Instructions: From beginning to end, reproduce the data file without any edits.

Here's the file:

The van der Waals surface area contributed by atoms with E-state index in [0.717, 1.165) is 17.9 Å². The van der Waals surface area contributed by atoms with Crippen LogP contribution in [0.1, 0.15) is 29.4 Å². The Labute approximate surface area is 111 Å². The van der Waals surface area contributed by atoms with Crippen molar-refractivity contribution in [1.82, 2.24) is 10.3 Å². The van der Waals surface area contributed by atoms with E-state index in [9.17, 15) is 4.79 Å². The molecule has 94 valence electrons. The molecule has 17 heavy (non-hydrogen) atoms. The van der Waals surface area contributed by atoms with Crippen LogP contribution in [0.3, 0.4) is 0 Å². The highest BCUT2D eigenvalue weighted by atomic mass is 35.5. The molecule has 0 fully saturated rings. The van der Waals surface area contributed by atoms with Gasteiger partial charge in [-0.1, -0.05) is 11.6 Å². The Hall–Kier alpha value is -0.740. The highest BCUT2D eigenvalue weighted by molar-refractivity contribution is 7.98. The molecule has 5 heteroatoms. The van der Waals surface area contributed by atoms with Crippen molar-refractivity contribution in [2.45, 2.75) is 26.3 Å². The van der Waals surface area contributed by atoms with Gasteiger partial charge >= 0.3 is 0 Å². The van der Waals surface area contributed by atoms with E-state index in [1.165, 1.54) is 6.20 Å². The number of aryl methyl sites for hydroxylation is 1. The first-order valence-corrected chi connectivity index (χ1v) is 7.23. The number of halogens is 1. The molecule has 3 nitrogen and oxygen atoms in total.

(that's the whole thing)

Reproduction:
The van der Waals surface area contributed by atoms with E-state index in [0.717, 1.165) is 17.9 Å². The van der Waals surface area contributed by atoms with Crippen LogP contribution in [0.1, 0.15) is 29.4 Å². The Labute approximate surface area is 111 Å². The van der Waals surface area contributed by atoms with Crippen molar-refractivity contribution in [1.82, 2.24) is 10.3 Å². The van der Waals surface area contributed by atoms with E-state index in [9.17, 15) is 4.79 Å². The molecule has 94 valence electrons. The molecule has 17 heavy (non-hydrogen) atoms. The van der Waals surface area contributed by atoms with Crippen LogP contribution in [0.3, 0.4) is 0 Å². The highest BCUT2D eigenvalue weighted by atomic mass is 35.5. The molecule has 0 fully saturated rings. The van der Waals surface area contributed by atoms with Gasteiger partial charge in [-0.1, -0.05) is 11.6 Å². The Hall–Kier alpha value is -0.740. The highest BCUT2D eigenvalue weighted by molar-refractivity contribution is 7.98. The molecule has 5 heteroatoms. The van der Waals surface area contributed by atoms with Crippen molar-refractivity contribution in [2.45, 2.75) is 26.3 Å². The van der Waals surface area contributed by atoms with Gasteiger partial charge >= 0.3 is 0 Å². The van der Waals surface area contributed by atoms with E-state index in [1.165, 1.54) is 6.20 Å². The number of aryl methyl sites for hydroxylation is 1. The first-order valence-corrected chi connectivity index (χ1v) is 7.23. The number of halogens is 1. The molecule has 3 nitrogen and oxygen atoms in total.